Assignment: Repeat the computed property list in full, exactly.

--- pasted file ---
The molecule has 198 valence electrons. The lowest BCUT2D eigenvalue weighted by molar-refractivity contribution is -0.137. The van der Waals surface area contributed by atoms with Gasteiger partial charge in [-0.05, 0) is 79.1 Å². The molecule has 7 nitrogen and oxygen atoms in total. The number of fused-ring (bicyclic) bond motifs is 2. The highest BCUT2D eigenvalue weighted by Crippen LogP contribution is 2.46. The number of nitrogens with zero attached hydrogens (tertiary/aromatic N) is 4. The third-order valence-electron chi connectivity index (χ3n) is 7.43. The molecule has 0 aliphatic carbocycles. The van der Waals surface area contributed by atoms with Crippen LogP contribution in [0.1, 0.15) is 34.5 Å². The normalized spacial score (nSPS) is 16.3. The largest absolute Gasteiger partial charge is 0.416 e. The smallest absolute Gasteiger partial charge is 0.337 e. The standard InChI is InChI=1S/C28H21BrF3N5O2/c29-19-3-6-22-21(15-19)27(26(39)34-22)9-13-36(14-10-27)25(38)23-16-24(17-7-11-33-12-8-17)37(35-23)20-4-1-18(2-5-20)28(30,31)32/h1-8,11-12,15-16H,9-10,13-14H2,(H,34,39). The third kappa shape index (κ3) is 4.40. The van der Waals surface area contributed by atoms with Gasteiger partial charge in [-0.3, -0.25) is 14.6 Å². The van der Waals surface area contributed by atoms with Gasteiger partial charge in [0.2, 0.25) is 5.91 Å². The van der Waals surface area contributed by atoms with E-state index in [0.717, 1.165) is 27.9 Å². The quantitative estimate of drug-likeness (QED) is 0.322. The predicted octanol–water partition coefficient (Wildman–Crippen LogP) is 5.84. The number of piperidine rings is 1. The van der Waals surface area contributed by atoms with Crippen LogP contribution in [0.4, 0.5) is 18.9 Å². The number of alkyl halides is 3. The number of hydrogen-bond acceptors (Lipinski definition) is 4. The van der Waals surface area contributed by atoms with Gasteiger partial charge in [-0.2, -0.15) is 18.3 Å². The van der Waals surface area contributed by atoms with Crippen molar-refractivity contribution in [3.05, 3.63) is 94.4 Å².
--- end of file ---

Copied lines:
The molecule has 198 valence electrons. The lowest BCUT2D eigenvalue weighted by molar-refractivity contribution is -0.137. The van der Waals surface area contributed by atoms with Gasteiger partial charge in [-0.05, 0) is 79.1 Å². The molecule has 7 nitrogen and oxygen atoms in total. The number of fused-ring (bicyclic) bond motifs is 2. The highest BCUT2D eigenvalue weighted by Crippen LogP contribution is 2.46. The number of nitrogens with zero attached hydrogens (tertiary/aromatic N) is 4. The third-order valence-electron chi connectivity index (χ3n) is 7.43. The molecule has 0 aliphatic carbocycles. The van der Waals surface area contributed by atoms with Crippen LogP contribution in [0.1, 0.15) is 34.5 Å². The normalized spacial score (nSPS) is 16.3. The largest absolute Gasteiger partial charge is 0.416 e. The smallest absolute Gasteiger partial charge is 0.337 e. The standard InChI is InChI=1S/C28H21BrF3N5O2/c29-19-3-6-22-21(15-19)27(26(39)34-22)9-13-36(14-10-27)25(38)23-16-24(17-7-11-33-12-8-17)37(35-23)20-4-1-18(2-5-20)28(30,31)32/h1-8,11-12,15-16H,9-10,13-14H2,(H,34,39). The third kappa shape index (κ3) is 4.40. The van der Waals surface area contributed by atoms with Gasteiger partial charge in [-0.3, -0.25) is 14.6 Å². The van der Waals surface area contributed by atoms with Gasteiger partial charge in [0.2, 0.25) is 5.91 Å². The van der Waals surface area contributed by atoms with E-state index in [0.717, 1.165) is 27.9 Å². The quantitative estimate of drug-likeness (QED) is 0.322. The predicted octanol–water partition coefficient (Wildman–Crippen LogP) is 5.84. The number of piperidine rings is 1. The van der Waals surface area contributed by atoms with Crippen LogP contribution in [0.4, 0.5) is 18.9 Å². The number of alkyl halides is 3. The number of hydrogen-bond acceptors (Lipinski definition) is 4. The van der Waals surface area contributed by atoms with Gasteiger partial charge in [-0.2, -0.15) is 18.3 Å². The van der Waals surface area contributed by atoms with Crippen molar-refractivity contribution in [3.05, 3.63) is 94.4 Å².